When we think of meditation, we often picture a human being sitting still, with their eyes closed, practicing mindfulness. But have you ever caught your cat looking completely at peace, with a stillness in their movements that seems almost meditative? It may seem like a stretch to assume that cats meditate, but there are some fascinating studies and observations that suggest our feline friends do have a natural inclination towards Zen-like states. In this article, we’ll explore the evidence for cats meditating, what it looks like when they do, and what we can learn from their natural mindfulness practices.
The Science of Feline Brain Waves
One of the most convincing pieces of evidence for cats meditating comes from research on their brain waves. In humans, brain waves slow down during meditation, typically moving from the beta waves associated with alertness to the alpha or theta waves associated with relaxation and meditation. Interestingly, cats have been found to naturally produce alpha waves in their brains during periods of relaxation, even when they’re not necessarily sleeping. This suggests that their brains have a natural inclination towards meditative states, and that when they’re lounging or grooming themselves, they may be engaging in a form of feline meditation.
The Buddha Blink
Another clue that cats may be meditating comes from their unique blinking patterns. If you’ve ever seen a cat slowly close and open their eyes, with a far-off, calm look in their gaze, you may have witnessed what some call the “Buddha Blink”. This type of blinking is often associated with relaxation and a sense of inner peace. It’s a way for cats to signal to themselves and others that they are at ease and not in a state of vigilance or stress. In fact, some cat behavior experts suggest that we can emulate the Buddha Blink ourselves, as a way to ground ourselves in the present moment and cultivate a sense of calm.
Cats and Mindfulness: What We Can Learn
So what can we learn from our cat’s inclination towards relaxation, presence, and peacefulness? For one, we can observe how they prioritize rest and self-care, taking long naps or grooming themselves for hours on end. We can also notice how they maintain a sense of curiosity and playfulness in their everyday lives, taking pleasure in simple activities like batting at a toy or watching birds out the window. By adopting some of these cat-like habits, we may be able to cultivate a greater sense of mindfulness and present-moment awareness in our own lives.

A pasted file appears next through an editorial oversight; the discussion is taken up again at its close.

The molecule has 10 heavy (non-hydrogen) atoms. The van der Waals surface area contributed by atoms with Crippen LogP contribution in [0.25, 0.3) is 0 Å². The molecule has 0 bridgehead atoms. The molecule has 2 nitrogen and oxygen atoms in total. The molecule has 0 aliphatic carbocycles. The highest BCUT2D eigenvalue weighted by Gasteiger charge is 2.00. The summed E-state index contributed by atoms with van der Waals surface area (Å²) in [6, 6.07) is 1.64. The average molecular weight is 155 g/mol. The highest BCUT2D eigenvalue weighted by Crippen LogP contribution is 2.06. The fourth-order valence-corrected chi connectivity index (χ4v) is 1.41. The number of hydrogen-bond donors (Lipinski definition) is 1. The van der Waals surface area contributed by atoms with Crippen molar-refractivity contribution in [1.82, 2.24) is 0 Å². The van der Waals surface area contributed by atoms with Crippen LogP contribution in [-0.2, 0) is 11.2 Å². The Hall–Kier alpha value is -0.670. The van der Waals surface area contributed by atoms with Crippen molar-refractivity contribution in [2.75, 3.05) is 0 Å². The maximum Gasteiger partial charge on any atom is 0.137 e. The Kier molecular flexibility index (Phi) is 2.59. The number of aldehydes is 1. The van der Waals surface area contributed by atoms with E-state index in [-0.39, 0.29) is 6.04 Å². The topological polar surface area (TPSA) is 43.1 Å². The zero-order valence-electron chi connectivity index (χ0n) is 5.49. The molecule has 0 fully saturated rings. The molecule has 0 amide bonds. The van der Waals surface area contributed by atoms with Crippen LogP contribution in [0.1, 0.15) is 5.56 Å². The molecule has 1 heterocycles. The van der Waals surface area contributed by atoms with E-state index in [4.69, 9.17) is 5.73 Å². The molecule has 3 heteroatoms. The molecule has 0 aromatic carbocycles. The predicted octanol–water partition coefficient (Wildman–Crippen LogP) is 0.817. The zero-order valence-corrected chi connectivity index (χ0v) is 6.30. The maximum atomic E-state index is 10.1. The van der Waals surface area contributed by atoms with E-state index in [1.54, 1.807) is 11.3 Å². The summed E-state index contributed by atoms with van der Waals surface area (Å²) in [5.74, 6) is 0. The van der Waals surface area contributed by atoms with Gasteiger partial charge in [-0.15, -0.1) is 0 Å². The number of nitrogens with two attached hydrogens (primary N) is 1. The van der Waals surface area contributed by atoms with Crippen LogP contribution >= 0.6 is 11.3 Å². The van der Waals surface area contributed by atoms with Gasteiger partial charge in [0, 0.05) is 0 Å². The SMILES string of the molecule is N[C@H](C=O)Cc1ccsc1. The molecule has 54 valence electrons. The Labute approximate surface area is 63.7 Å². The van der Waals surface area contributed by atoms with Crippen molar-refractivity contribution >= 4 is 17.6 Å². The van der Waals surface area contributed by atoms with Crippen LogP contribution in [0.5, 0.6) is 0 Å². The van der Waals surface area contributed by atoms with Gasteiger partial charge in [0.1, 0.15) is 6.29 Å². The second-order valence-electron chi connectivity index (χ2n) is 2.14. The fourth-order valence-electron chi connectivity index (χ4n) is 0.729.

The Joy of Simple Pleasures
Cats are masters at finding joy in the simplest of pleasures. Whether it’s the crinkling of a paper bag or the warmth of a sunbeam on the carpet, they take simple pleasures for what they are, without judgment or expectation. By learning to appreciate the small things in our own lives, we can tap into a sense of gratitude and contentment that can help us navigate stressful situations with greater ease.
The Art of Purring
Finally, one of the most fascinating aspects of cat mindfulness is their use of purring as a self-soothing mechanism. Studies have shown that the vibrations of a cat’s purr can have a calming effect on both the cat and the humans around them. By harnessing our own forms of self-soothing, whether it’s through meditation, deep breathing, or other relaxation techniques, we can learn to better cope with stress and anxiety.
Conclusion: Do Cats Meditate?
At the end of the day, the question of whether cats meditate may be less important than what we can learn from their natural tendencies towards relaxation, presence, and mindfulness. By observing our feline friends’ behavior and attitudes, we can gain insight into how to live more mindfully in our own lives. Whether it’s through taking time for rest and self-care, finding joy in simple pleasures, or cultivating our own forms of self-soothing, we can all benefit from embracing our inner ‘catness’. Who knows, maybe we’ll start blinking like Buddhas and purring our way to inner peace.
Most Common Questions about Cats and Meditation Answered
Do cats really meditate?
- While it may not be the exact same thing as human meditation, there is evidence to suggest that cats have a natural inclination towards Zen-like states. This can be observed in their brain waves, blinking patterns, and general demeanor when they are in relaxed states.
Do cats need to meditate?
- Cats do not necessarily need to meditate in the same way that humans do, but they do benefit from rest and relaxation, which can be thought of as a form of feline meditation.
How can I help my cat meditate?
- Cats are already experts at resting and self-care, so there is likely no need to actively encourage them to meditate. However, providing a calm and quiet environment, as well as plenty of toys and opportunities for play, can help them feel more at ease and foster a sense of peace.
Can I meditate with my cat?
- While it’s not necessary to meditate with your cat, some people find that practicing mindfulness or relaxation techniques in their cat’s presence can help them feel more calm and centered.
Jansen, J. G. (1958). “Electroencephalography in the cat during waking, sleeping, and anesthesia”. Archives Neerlandaise de Physiologie de l’Homme et des Animaux, 13, 297–309
Turner, D. C., & Bateson, P. (2018). The Domestic Cat: The Biology of its Behaviour. Cambridge University Press.
Werber, M. (2018). Mind your cat: How to be your cat’s best friend. Lulu Press, Inc.